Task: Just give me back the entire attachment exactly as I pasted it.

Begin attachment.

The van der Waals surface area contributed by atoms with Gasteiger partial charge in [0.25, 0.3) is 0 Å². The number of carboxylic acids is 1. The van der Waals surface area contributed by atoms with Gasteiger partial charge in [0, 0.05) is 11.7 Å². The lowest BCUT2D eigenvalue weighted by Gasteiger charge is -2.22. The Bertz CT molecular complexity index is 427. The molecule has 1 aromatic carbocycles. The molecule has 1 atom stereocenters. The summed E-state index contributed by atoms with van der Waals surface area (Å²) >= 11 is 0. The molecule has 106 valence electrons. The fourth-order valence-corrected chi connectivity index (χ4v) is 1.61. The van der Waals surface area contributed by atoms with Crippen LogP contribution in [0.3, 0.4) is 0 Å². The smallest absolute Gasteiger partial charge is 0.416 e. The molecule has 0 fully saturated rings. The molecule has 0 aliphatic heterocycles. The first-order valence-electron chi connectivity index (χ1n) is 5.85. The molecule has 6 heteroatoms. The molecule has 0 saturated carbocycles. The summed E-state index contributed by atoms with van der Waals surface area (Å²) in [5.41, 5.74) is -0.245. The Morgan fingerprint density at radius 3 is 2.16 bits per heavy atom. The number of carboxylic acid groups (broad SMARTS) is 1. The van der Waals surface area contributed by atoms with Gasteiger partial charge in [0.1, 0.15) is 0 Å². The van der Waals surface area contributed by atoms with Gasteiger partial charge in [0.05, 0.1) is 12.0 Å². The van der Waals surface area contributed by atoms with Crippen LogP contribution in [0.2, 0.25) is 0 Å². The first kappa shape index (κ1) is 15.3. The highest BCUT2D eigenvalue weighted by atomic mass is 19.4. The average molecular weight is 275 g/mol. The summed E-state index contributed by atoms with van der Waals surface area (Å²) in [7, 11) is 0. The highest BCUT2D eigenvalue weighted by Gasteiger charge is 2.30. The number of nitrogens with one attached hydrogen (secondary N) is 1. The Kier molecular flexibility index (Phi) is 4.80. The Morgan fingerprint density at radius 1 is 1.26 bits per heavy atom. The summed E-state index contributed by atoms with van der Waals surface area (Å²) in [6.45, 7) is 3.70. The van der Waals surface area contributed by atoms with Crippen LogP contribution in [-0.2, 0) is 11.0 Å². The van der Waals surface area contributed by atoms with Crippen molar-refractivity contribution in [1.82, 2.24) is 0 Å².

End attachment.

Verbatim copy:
The van der Waals surface area contributed by atoms with Gasteiger partial charge in [0.25, 0.3) is 0 Å². The number of carboxylic acids is 1. The van der Waals surface area contributed by atoms with Gasteiger partial charge in [0, 0.05) is 11.7 Å². The lowest BCUT2D eigenvalue weighted by Gasteiger charge is -2.22. The Bertz CT molecular complexity index is 427. The molecule has 1 aromatic carbocycles. The molecule has 1 atom stereocenters. The summed E-state index contributed by atoms with van der Waals surface area (Å²) >= 11 is 0. The molecule has 106 valence electrons. The fourth-order valence-corrected chi connectivity index (χ4v) is 1.61. The van der Waals surface area contributed by atoms with Crippen LogP contribution in [0.3, 0.4) is 0 Å². The smallest absolute Gasteiger partial charge is 0.416 e. The molecule has 0 fully saturated rings. The molecule has 0 aliphatic heterocycles. The first-order valence-electron chi connectivity index (χ1n) is 5.85. The molecule has 6 heteroatoms. The molecule has 0 saturated carbocycles. The summed E-state index contributed by atoms with van der Waals surface area (Å²) in [5.41, 5.74) is -0.245. The Morgan fingerprint density at radius 3 is 2.16 bits per heavy atom. The number of carboxylic acid groups (broad SMARTS) is 1. The van der Waals surface area contributed by atoms with Gasteiger partial charge in [0.1, 0.15) is 0 Å². The van der Waals surface area contributed by atoms with Gasteiger partial charge in [0.05, 0.1) is 12.0 Å². The van der Waals surface area contributed by atoms with Crippen LogP contribution in [0.2, 0.25) is 0 Å². The first kappa shape index (κ1) is 15.3. The highest BCUT2D eigenvalue weighted by atomic mass is 19.4. The average molecular weight is 275 g/mol. The summed E-state index contributed by atoms with van der Waals surface area (Å²) in [7, 11) is 0. The highest BCUT2D eigenvalue weighted by Gasteiger charge is 2.30. The number of nitrogens with one attached hydrogen (secondary N) is 1. The Kier molecular flexibility index (Phi) is 4.80. The Morgan fingerprint density at radius 1 is 1.26 bits per heavy atom. The summed E-state index contributed by atoms with van der Waals surface area (Å²) in [6.45, 7) is 3.70. The van der Waals surface area contributed by atoms with Crippen LogP contribution in [-0.2, 0) is 11.0 Å². The van der Waals surface area contributed by atoms with Crippen molar-refractivity contribution in [1.82, 2.24) is 0 Å².